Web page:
Bob Guccione, the entrepreneur behind the Penthouse General
Media publishing empire who died
today at age 79, was not an innovator. Most of his moves, from starting
Penthouse in 1965 to his attempts to branch out into other business interests
and other media, were inspired by the recognized pioneer of this particular
media niche, Hugh Hefner’s Playboy.
Yet General Media at its early ’80s peak was one of America’s
most successful businesses, worth an estimated $300 million. Guccione was
constantly on the lookout for new opportunities and never lost his appetite for
risk. Though his ideas may not have been as original as Hefner’s, he pursued
them with the same dogged determination and lived the high life with the same
In short, Guccione’s Penthouse was the epitome of the fast follower–the business that may
not be the first to market with a new idea, but which is able to take it and
run. Today the term entrepreneur is used almost interchangeably with innovator,
but the fact is that the fast-follower model can be just as viable and just as
In the end, Guccione died sick and broke, his empire lost as
a result of a changing culture and changing technologies, not to mention the
consequences of his casual approach to paying taxes. Like most entrepreneurs,
he leaves a mixed legacy. But his career as a fast follower demonstrates five
important virtues that today’s entrepreneurs can apply if they have the
business skills to succeed but lack the imagination to be trailblazers:
#2, you can take more risks. From the start, Penthouse was always edgier
than Playboy. While Hefner seemed to crave respectability, Guccione applied
the same basic high standards of craft and production value to material that
pushed the envelope of taste just far enough to entice the Playboy clientele,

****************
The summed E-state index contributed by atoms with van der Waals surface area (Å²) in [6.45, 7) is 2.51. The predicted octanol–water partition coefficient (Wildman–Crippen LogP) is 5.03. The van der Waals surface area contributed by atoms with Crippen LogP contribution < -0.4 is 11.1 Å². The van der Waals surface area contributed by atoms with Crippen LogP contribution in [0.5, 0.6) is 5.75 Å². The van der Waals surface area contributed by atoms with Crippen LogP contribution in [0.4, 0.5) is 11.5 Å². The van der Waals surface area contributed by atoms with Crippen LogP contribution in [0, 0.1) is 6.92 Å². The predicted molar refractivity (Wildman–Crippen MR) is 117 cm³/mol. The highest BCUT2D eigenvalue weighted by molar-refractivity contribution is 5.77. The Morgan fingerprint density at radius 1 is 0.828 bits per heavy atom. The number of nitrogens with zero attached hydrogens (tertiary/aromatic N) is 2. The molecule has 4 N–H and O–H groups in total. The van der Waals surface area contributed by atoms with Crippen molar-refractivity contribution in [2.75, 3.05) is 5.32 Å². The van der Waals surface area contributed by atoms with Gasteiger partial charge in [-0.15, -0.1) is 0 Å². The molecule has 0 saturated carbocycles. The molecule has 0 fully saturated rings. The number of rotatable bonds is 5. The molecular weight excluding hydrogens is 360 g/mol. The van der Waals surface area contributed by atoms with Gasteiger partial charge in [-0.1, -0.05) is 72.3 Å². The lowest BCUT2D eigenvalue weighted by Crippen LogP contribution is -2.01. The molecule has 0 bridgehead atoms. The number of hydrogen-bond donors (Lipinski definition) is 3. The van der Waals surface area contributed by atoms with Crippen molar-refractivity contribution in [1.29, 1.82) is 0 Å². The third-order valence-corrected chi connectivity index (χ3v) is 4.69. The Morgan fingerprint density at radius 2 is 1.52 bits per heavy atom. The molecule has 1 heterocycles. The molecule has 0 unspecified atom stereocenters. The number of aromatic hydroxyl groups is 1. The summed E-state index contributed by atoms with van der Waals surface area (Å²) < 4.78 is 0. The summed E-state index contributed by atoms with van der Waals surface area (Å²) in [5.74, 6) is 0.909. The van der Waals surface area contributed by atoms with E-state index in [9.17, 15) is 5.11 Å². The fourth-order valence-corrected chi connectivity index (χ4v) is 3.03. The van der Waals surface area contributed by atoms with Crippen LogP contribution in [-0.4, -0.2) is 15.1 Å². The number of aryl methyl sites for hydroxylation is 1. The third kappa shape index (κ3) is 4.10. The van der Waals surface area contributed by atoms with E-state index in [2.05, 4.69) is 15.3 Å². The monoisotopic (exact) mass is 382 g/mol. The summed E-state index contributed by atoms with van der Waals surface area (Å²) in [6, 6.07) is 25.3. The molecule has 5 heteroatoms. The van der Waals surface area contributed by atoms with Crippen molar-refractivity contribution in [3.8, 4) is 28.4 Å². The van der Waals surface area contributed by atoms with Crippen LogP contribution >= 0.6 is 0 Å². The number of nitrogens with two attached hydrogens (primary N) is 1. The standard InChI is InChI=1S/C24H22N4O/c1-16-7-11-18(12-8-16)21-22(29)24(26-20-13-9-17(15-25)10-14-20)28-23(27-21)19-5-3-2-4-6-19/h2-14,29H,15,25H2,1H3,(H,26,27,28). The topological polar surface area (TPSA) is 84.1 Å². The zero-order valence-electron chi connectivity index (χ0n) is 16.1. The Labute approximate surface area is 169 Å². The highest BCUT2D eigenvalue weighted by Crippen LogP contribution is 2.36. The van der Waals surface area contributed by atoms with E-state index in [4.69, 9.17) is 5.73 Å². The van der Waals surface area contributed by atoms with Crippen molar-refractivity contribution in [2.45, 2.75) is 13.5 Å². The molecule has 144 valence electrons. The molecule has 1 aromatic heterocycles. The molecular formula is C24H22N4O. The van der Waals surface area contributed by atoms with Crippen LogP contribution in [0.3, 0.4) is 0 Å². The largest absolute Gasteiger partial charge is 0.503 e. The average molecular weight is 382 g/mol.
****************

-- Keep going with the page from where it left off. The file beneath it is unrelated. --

without toppling fully over into pure trash. Clearly a lot of media moguls
today stumble when trying to walk that tightrope.
away from controversy. By 1965, it was no big deal to put out a “gentleman’s
magazine” with pictures of naked women. Playboy had already absorbed and exhausted
the general cultural indignation around nudity and obscenity. So to gain
attention, Guccione had to whack the hornet’s nest. He sent his first
solicitations for his magazine to clergymen, school children, pensioners and
government officials, creating a firestorm of controversy. And as we all know,
for a startup, there’s no such thing as bad publicity.
experimenting. Guccione was not a classic innovator, but he never stopped
thinking about new directions and new platforms for his brand. In the 70s, he
branched out from porn magazines to other types of magazines and other types of
porn, including his notorious big-budget cinematic orgy, Caligula. He didn’t
win all those bets–in fact, toward the end, he lost most of them–but he
realized that in the end, the only way to outdo Playboy was to outflank them.
quality. On hearing the news of Guccione’s death, a friend of mine who
edits “pornumentaries” for HBO posted a heartfelt note on Facebook saluting him
for “always [making] sure we had the highest quality images. I admired that
commitment and professionalism immensely.” That professionalism was obvious in
Guccione’s other ventures as well. His science fiction magazine Omni was
admired from its first issue to its last.
Just because Guccione wasn’t first, or in many people’s minds, best in his
niche didn’t mean he acted like an also-ran. He was as flamboyant, outspoken
and provocative as any classic ego-driven entrepreneur: an uncompromising
business partner, a fearsome, demanding boss, and a mentor to rising talent
when a protégé met his standards.
Rob Salkowitz is author of Young World Rising: How Youth, Technology and Entrepreneurship are Changing the World from the Bottom Up. Follow him on Twitter @robsalk.